A friend of mine had a small child who locked herself in the bathroom when we had gone over to another friend’s house for craft time. We did not realize the child was missing until we took a break for snacks.
The recently-potty trained child had tried to take care of business herself but the house and its locks were old and the little girl did not know how to get out of the bathroom once she was inside. We knew nothing about tools and had to call 911 to extricate the child from her dilemma.
If you would like to avoid having fire trucks show up at your place, I will guide you through the tools you need to have on hand and will end with how to remove a locked door.
You need to have the following items in your tool box: two screwdrivers (Phillips head and flat head), pliers, wire cutters, picture hangers, wrenches, a hammer, and duct tape.
My sister-in-law also finds that a retraceable exacto-type knife comes in handy because when the blade gets dull, you can break it off and a new one appears.
Here’s the thing about tools: you get what you pay for. If you buy cheap tools, they will not last and you will end up frustrated when they cannot do what you need them to do. If you buy Sears Craftsman tools, they come with a lifetime warranty and Sears will replace them if they break.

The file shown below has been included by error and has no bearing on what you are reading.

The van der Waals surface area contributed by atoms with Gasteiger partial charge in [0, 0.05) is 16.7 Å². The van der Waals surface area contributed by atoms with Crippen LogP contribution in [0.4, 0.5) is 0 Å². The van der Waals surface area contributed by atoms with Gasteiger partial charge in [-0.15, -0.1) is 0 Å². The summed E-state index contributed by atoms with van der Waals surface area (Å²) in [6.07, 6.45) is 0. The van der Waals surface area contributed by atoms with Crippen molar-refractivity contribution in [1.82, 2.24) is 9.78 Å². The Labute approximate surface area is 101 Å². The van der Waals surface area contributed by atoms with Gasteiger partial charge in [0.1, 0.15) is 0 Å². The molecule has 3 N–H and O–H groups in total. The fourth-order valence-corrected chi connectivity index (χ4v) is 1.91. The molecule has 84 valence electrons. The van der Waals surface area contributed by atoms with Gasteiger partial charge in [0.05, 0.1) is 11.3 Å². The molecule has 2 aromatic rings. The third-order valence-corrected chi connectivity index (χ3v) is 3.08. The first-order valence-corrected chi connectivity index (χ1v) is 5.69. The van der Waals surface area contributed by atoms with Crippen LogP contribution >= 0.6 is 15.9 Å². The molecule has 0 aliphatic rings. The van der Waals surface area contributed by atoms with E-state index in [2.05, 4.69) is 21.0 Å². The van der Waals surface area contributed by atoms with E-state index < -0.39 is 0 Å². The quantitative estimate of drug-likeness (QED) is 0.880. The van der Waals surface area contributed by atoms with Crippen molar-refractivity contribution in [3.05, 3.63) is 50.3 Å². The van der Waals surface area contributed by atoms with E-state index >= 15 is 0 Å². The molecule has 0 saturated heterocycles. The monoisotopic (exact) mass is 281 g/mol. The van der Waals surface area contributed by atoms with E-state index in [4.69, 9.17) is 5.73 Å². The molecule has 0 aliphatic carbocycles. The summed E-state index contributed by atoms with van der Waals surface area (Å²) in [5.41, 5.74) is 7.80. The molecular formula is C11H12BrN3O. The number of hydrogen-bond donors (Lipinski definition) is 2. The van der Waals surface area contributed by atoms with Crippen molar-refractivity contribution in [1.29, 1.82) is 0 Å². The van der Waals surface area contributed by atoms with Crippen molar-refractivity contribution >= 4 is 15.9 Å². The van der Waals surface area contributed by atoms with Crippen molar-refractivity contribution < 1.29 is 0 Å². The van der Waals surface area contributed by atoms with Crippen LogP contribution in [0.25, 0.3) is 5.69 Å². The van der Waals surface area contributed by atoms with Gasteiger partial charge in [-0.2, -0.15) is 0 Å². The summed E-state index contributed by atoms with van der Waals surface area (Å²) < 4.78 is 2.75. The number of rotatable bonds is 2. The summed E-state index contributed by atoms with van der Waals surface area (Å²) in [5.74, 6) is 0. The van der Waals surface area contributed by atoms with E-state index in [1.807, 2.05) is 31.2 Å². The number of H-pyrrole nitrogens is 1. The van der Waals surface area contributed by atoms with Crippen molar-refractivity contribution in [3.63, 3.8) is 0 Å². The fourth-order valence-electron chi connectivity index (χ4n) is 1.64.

Your toddler or grandchild has just locked him or herself in your bathroom. Short of calling 911, how do you get the child out? It depends on the type of doorknob that you have (and how old it is). If it is a relatively new doorknob, you should have a small hole in the center of the handle. These locks usually came with a key-type piece of metal. It is recommended that you keep this metal key on top of your door frame, in case of emergency. Rub your hand over the top of the door, to see if your key is there. If it is, poke the piece of metal into the door knob until you hear a “click.” The door should now be unlocked. If you have a flat-sided key, then you may have to poke it into the handle and turn the key in order to get the door to unlock.
With some older doors, there is no hole to poke into the handle. Grab a Phillips head screwdriver (the one that looks like a starburst on the tip) and head towards the door. Remove the screws on the side of the handle that are visible from your side of the door. [Note: Keep the screws local- you will need them after you get the child out of the room.] Reach into the lock mechanism and unlock the door. Plan on putting the handle back on the door after the child is freed. You will do this by putting the screws you took out a few minutes ago, putting them back on the handle area, and screwing them back into place.